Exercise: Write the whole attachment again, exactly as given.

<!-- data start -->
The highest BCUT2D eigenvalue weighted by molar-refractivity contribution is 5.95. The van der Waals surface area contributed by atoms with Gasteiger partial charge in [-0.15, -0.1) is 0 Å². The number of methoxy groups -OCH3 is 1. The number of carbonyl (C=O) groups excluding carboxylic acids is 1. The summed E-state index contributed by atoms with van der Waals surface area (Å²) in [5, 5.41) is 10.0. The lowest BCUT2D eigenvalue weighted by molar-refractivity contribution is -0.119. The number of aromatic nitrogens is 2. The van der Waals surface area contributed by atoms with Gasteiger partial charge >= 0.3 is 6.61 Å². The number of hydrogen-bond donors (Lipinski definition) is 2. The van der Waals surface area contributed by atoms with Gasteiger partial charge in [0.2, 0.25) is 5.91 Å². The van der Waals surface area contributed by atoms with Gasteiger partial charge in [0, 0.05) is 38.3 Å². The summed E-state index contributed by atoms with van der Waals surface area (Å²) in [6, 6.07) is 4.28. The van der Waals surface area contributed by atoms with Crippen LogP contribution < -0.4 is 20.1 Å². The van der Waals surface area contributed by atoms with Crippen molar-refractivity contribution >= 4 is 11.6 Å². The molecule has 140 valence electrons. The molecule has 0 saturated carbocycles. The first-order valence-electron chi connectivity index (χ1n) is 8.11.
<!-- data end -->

The highest BCUT2D eigenvalue weighted by molar-refractivity contribution is 5.95. The van der Waals surface area contributed by atoms with Gasteiger partial charge in [-0.15, -0.1) is 0 Å². The number of methoxy groups -OCH3 is 1. The number of carbonyl (C=O) groups excluding carboxylic acids is 1. The summed E-state index contributed by atoms with van der Waals surface area (Å²) in [5, 5.41) is 10.0. The lowest BCUT2D eigenvalue weighted by molar-refractivity contribution is -0.119. The number of aromatic nitrogens is 2. The van der Waals surface area contributed by atoms with Gasteiger partial charge >= 0.3 is 6.61 Å². The number of hydrogen-bond donors (Lipinski definition) is 2. The van der Waals surface area contributed by atoms with Gasteiger partial charge in [0.2, 0.25) is 5.91 Å². The van der Waals surface area contributed by atoms with Gasteiger partial charge in [0, 0.05) is 38.3 Å². The summed E-state index contributed by atoms with van der Waals surface area (Å²) in [6, 6.07) is 4.28. The van der Waals surface area contributed by atoms with Crippen LogP contribution < -0.4 is 20.1 Å². The van der Waals surface area contributed by atoms with Crippen molar-refractivity contribution >= 4 is 11.6 Å². The molecule has 140 valence electrons. The molecule has 0 saturated carbocycles. The first-order valence-electron chi connectivity index (χ1n) is 8.11.